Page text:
—From The Faith in Politics Lecture given by the Honorable Gordon Brown. Online location:

Justin Case

As a way of involving children in the service or sermon, preachers or worship leaders can set up a small roundtable in the front of the sanctuary with seven chairs at the table. During worship, six children should be invited to the table. When the children ask who the seventh chair is for, the worship leader can place on the table the name card “Justin Case.” As people of God, we always make room for “Justin Case.” Just in case we omitted someone, there is always room at God’s welcome table. Justice will come when we compassionately reserve a space for “Just in Case.”

  —Brad R. Braxton

VII. Sounds, Sights, and Colors in This Passage

2 Samuel 23:2-4

Sounds: The Spirit speaking through David; the diverse voices of the people over whom politicians preside; the chirping birds who announce the arrival of the morning;

Sights: God as a sturdy rock; the bright light of a clear, cloudless morning; a glorious sunrise; rain or dew on the green grass; and

Colors: Beautiful blue skies; the silver rain or dew on thick blades of green grass

VIII. Books to Assist in Preparing Sermons or Bible Studies Related to Political Action Day

Burgh, Theodore W. “1–2 Samuel.” The Africana Bible: Reading Israel’s Scriptures from Africa and the African Diaspora. Hugh R. Page, Jr., ed., et. Al. Minneapolis, MN: Fortress Press, 2010, pp. 123–129.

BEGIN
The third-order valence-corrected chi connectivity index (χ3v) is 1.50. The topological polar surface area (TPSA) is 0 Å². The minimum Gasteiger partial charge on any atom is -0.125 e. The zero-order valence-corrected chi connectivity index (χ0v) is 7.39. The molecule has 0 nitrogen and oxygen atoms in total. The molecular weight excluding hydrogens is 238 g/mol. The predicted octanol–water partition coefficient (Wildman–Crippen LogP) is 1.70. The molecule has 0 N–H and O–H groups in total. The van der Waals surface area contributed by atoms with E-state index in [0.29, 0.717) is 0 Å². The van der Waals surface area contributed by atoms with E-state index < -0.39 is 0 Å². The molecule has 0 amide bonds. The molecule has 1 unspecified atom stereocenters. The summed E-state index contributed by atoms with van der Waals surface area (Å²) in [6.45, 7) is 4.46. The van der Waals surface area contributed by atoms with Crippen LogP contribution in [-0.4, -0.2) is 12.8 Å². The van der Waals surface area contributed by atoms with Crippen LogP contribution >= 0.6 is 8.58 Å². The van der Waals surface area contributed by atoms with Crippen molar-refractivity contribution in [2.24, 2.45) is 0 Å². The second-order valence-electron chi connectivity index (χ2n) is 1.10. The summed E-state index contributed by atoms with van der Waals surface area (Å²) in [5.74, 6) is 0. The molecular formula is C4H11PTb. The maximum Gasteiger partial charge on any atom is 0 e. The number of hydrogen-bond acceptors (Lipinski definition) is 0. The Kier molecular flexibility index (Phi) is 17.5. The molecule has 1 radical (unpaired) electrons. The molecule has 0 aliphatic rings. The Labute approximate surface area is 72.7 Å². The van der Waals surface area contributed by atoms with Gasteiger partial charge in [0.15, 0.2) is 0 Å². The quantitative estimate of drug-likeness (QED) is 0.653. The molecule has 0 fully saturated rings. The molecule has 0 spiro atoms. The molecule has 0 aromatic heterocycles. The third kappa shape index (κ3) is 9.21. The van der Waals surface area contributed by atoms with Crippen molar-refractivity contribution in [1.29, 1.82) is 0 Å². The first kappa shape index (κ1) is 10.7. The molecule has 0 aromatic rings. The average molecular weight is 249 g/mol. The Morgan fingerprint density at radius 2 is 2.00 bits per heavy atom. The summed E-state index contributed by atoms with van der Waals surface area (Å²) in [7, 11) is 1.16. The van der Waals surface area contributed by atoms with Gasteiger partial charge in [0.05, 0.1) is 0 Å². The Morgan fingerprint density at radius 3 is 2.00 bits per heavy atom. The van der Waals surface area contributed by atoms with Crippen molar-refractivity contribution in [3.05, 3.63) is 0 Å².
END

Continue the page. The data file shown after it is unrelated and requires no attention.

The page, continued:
Hendricks, Obery, M. Jr. The Politics of Jesus: Rediscovering the True Revolutionary Nature of Jesus’ Teachings and How They Have Been Corrupted. New York, NY: Doubleday, 2006.
McMickle, Marvin. Where Have All the Prophets Gone? Reclaiming Prophetic Preaching in America. Cleveland, OH: Pilgrim Press, 2006.
Savage, Barbara D. Your Spirits Walk Beside Us: The Politics of Black Religion. Cambridge, MA: Belknap Press, 2008.
Boesak, Allan. Running with Horses: Reflections of an Accidental Politician. Cape Town, South Africa: Joho Publishers, 2009.
Russell, Letty M. Just Hospitality: God’s Welcome in a World of Difference. Louisville, KY: Westminster John Knox Press, 2009.
Bauckham, Richard. The Bible in Politics: How to Read the Bible Politically (second edition). Louisville, KY: Westminster John Knox Press, 2011.